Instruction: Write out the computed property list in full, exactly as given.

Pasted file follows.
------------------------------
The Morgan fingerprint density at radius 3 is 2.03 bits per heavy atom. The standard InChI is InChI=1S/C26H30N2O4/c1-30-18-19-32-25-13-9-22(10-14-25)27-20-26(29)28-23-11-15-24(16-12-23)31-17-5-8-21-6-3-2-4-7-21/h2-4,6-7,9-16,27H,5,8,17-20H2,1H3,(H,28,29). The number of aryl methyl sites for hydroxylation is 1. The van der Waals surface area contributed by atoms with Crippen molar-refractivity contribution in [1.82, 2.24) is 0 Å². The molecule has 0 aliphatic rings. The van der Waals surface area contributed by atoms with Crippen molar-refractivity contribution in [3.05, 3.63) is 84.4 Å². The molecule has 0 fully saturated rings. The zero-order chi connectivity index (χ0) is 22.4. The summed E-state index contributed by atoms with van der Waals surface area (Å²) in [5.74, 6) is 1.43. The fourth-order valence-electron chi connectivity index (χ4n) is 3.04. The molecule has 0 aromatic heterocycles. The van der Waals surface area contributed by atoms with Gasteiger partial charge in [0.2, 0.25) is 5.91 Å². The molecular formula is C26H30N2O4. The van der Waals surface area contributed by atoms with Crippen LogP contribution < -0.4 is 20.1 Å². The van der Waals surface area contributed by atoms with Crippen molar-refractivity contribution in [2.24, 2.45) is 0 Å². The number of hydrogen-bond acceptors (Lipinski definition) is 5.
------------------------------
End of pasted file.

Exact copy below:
The Morgan fingerprint density at radius 3 is 2.03 bits per heavy atom. The standard InChI is InChI=1S/C26H30N2O4/c1-30-18-19-32-25-13-9-22(10-14-25)27-20-26(29)28-23-11-15-24(16-12-23)31-17-5-8-21-6-3-2-4-7-21/h2-4,6-7,9-16,27H,5,8,17-20H2,1H3,(H,28,29). The number of aryl methyl sites for hydroxylation is 1. The van der Waals surface area contributed by atoms with Crippen molar-refractivity contribution in [1.82, 2.24) is 0 Å². The molecule has 0 aliphatic rings. The van der Waals surface area contributed by atoms with Crippen molar-refractivity contribution in [3.05, 3.63) is 84.4 Å². The molecule has 0 fully saturated rings. The zero-order chi connectivity index (χ0) is 22.4. The summed E-state index contributed by atoms with van der Waals surface area (Å²) in [5.74, 6) is 1.43. The fourth-order valence-electron chi connectivity index (χ4n) is 3.04. The molecule has 0 aromatic heterocycles. The van der Waals surface area contributed by atoms with Gasteiger partial charge in [0.2, 0.25) is 5.91 Å². The molecular formula is C26H30N2O4. The van der Waals surface area contributed by atoms with Crippen LogP contribution < -0.4 is 20.1 Å². The van der Waals surface area contributed by atoms with Crippen molar-refractivity contribution in [2.24, 2.45) is 0 Å². The number of hydrogen-bond acceptors (Lipinski definition) is 5.